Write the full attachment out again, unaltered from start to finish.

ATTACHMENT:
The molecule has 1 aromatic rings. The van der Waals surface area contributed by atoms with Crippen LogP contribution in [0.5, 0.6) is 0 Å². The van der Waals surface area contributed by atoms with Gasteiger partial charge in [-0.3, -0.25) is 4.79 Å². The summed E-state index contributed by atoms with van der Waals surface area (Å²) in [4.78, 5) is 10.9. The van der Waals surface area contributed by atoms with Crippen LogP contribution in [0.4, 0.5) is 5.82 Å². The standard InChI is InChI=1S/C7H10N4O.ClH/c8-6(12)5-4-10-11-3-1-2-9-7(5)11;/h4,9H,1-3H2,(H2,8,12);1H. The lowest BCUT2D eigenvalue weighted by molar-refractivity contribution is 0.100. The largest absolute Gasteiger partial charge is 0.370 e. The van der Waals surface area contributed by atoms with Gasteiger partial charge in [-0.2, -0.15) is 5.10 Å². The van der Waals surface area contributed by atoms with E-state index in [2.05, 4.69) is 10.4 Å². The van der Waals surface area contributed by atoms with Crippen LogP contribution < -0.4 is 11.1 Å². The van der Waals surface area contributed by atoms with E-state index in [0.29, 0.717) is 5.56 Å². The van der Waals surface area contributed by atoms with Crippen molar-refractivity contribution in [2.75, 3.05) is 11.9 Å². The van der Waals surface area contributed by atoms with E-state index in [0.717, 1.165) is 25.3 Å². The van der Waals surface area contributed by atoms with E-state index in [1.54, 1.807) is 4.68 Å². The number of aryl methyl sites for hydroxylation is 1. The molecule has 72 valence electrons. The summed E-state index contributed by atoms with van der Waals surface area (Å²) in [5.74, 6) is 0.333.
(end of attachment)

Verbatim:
The molecule has 1 aromatic rings. The van der Waals surface area contributed by atoms with Crippen LogP contribution in [0.5, 0.6) is 0 Å². The van der Waals surface area contributed by atoms with Gasteiger partial charge in [-0.3, -0.25) is 4.79 Å². The summed E-state index contributed by atoms with van der Waals surface area (Å²) in [4.78, 5) is 10.9. The van der Waals surface area contributed by atoms with Crippen LogP contribution in [0.4, 0.5) is 5.82 Å². The standard InChI is InChI=1S/C7H10N4O.ClH/c8-6(12)5-4-10-11-3-1-2-9-7(5)11;/h4,9H,1-3H2,(H2,8,12);1H. The lowest BCUT2D eigenvalue weighted by molar-refractivity contribution is 0.100. The largest absolute Gasteiger partial charge is 0.370 e. The van der Waals surface area contributed by atoms with Gasteiger partial charge in [-0.2, -0.15) is 5.10 Å². The van der Waals surface area contributed by atoms with E-state index in [2.05, 4.69) is 10.4 Å². The van der Waals surface area contributed by atoms with Crippen LogP contribution < -0.4 is 11.1 Å². The van der Waals surface area contributed by atoms with E-state index in [0.29, 0.717) is 5.56 Å². The van der Waals surface area contributed by atoms with Crippen molar-refractivity contribution in [2.75, 3.05) is 11.9 Å². The van der Waals surface area contributed by atoms with E-state index in [0.717, 1.165) is 25.3 Å². The van der Waals surface area contributed by atoms with E-state index in [1.54, 1.807) is 4.68 Å². The number of aryl methyl sites for hydroxylation is 1. The molecule has 72 valence electrons. The summed E-state index contributed by atoms with van der Waals surface area (Å²) in [5.74, 6) is 0.333.